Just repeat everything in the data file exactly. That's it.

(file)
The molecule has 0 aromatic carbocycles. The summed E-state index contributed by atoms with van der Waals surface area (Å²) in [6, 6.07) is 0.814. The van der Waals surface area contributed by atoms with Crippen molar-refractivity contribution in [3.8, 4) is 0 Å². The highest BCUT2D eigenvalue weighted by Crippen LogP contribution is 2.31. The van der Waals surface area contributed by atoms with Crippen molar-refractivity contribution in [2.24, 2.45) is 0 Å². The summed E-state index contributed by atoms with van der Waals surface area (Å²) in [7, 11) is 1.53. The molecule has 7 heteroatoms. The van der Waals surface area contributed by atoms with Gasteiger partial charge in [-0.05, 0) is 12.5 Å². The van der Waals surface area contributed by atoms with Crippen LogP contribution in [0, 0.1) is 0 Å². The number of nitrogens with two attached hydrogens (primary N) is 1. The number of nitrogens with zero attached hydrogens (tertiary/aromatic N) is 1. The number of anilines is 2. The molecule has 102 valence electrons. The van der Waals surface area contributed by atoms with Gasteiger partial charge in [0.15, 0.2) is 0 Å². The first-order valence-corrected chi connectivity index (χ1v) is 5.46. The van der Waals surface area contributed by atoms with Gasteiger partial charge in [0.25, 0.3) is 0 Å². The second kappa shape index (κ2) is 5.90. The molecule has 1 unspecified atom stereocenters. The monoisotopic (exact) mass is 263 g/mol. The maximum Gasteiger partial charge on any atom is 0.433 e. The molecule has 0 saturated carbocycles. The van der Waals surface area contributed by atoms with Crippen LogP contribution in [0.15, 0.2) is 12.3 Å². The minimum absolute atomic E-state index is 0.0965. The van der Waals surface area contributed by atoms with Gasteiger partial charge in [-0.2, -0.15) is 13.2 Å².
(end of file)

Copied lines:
The molecule has 0 aromatic carbocycles. The summed E-state index contributed by atoms with van der Waals surface area (Å²) in [6, 6.07) is 0.814. The van der Waals surface area contributed by atoms with Crippen molar-refractivity contribution in [3.8, 4) is 0 Å². The highest BCUT2D eigenvalue weighted by Crippen LogP contribution is 2.31. The van der Waals surface area contributed by atoms with Crippen molar-refractivity contribution in [2.24, 2.45) is 0 Å². The summed E-state index contributed by atoms with van der Waals surface area (Å²) in [7, 11) is 1.53. The molecule has 7 heteroatoms. The van der Waals surface area contributed by atoms with Gasteiger partial charge in [-0.05, 0) is 12.5 Å². The van der Waals surface area contributed by atoms with Crippen LogP contribution in [0, 0.1) is 0 Å². The number of nitrogens with two attached hydrogens (primary N) is 1. The number of nitrogens with zero attached hydrogens (tertiary/aromatic N) is 1. The number of anilines is 2. The molecule has 102 valence electrons. The van der Waals surface area contributed by atoms with Gasteiger partial charge in [0.15, 0.2) is 0 Å². The first-order valence-corrected chi connectivity index (χ1v) is 5.46. The van der Waals surface area contributed by atoms with Gasteiger partial charge in [0.25, 0.3) is 0 Å². The second kappa shape index (κ2) is 5.90. The molecule has 1 unspecified atom stereocenters. The monoisotopic (exact) mass is 263 g/mol. The maximum Gasteiger partial charge on any atom is 0.433 e. The molecule has 0 saturated carbocycles. The van der Waals surface area contributed by atoms with Crippen LogP contribution in [0.15, 0.2) is 12.3 Å². The minimum absolute atomic E-state index is 0.0965. The van der Waals surface area contributed by atoms with Gasteiger partial charge in [-0.2, -0.15) is 13.2 Å².